Paired with lifestyle changes, evidence suggests the procedure can help reverse or substantially reduce the risk of several obesity-related diseases.
About two years ago, Roger Jones* got some hard news. He was in the intensive care unit with a bad bout of pancreatitis, on top of other issues like high blood pressure, sleep apnea and diabetes.
“The doctor sat on my bed and said, ‘I’ve gotta be honest, you’ve gotta get your numbers under control or you’re not going to have a very long life.’”
That spurred him to make some changes. He started dieting and got 10,000 steps in each day, tracked by his wearable fitness device. Unfortunately, the number on the scale wouldn’t budge.
“It was very frustrating that everything I tried to do didn’t work,” he says.
Jones is far from alone in his struggle to lose weight. According to the latest data, nearly 40 percent of U.S. adults are obese. With that comes several related conditions, like Type 2 diabetes, high blood pressure, sleep apnea, heart disease, certain cancers, joint pain and more.
And obesity is costly. It adds $3,508 to an obese adult’s yearly medical costs, researchers determined in 2017, and costs the U.S. $315.8 billion each year.
But obesity wasn’t always thought of as a disease. It wasn’t until 1998 that the National Institutes of Health called it “a complex multifactorial chronic disease,” and the American Medical Association didn’t define it as such until 2013.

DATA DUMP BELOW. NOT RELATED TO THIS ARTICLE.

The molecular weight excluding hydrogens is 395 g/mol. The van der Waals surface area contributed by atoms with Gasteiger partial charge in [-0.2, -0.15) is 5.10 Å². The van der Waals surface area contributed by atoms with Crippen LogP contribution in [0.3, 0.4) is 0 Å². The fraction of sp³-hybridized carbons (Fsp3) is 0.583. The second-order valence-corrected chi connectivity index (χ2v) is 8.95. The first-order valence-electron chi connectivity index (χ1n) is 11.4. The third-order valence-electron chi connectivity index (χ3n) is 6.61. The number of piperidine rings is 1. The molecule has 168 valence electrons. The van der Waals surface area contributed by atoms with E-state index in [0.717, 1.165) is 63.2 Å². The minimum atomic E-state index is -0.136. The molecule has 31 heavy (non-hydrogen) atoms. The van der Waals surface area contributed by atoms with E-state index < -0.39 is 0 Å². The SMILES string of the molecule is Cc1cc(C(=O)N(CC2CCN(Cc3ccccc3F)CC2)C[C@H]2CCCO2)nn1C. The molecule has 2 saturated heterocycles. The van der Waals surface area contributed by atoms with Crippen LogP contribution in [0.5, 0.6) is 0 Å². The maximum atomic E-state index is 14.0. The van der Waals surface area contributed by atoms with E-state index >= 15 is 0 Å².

In the past, treatment options for people with obesity were slim. They were simply told to eat less and move more. But, like Jones experienced, that doesn’t always do the trick.
Surgeons started developing bariatric surgery — a blanket term for several procedures that aid weight loss by making patients’ stomachs smaller or by promoting malabsorption — in the 1950s, even before people defined obesity as a disease.
In the 1970s, Dr. Bruce Wolfe — now a professor in the bariatric surgery program at OHSU in Portland, Ore. — was a surgeon at St. Louis University. He saw the high risks associated with early attempts at bariatric surgery.
“We knew (obesity) is a severe problem that we needed to take care of. But the mortality rate (of the first surgeries) wasn’t acceptable,” he says.
But techniques have gotten more sophisticated in the last seven decades. Mortality rates for the procedures have dropped dramatically to less than 2 per thousand.
And bariatric surgery doesn’t only treat obesity. It can also lead to remission or reduced risk of several obesity-related issues as well.
“The effects are really profound,” says Dr. Tim Wetherill, a bariatric surgeon and medical director with the Blue Cross and Blue Shield Plans of Illinois, Montana, New Mexico, Oklahoma and Texas.
For instance, bariatric surgery can help people with obesity and Type 2 diabetes either improve diabetes management or put it into remission entirely. Weight-loss surgery can also improve things like high blood pressure, sleep apnea and more.
“If weight loss is achieved, those are reversible, at least in many of the patients,” Wolfe says.
The problem is, sustained weight loss isn’t guaranteed after the procedure.
“The body figures it out, understands what was done to it, and wants to revert back to where it was,” says Wetherill. “A lot of people regain the weight.”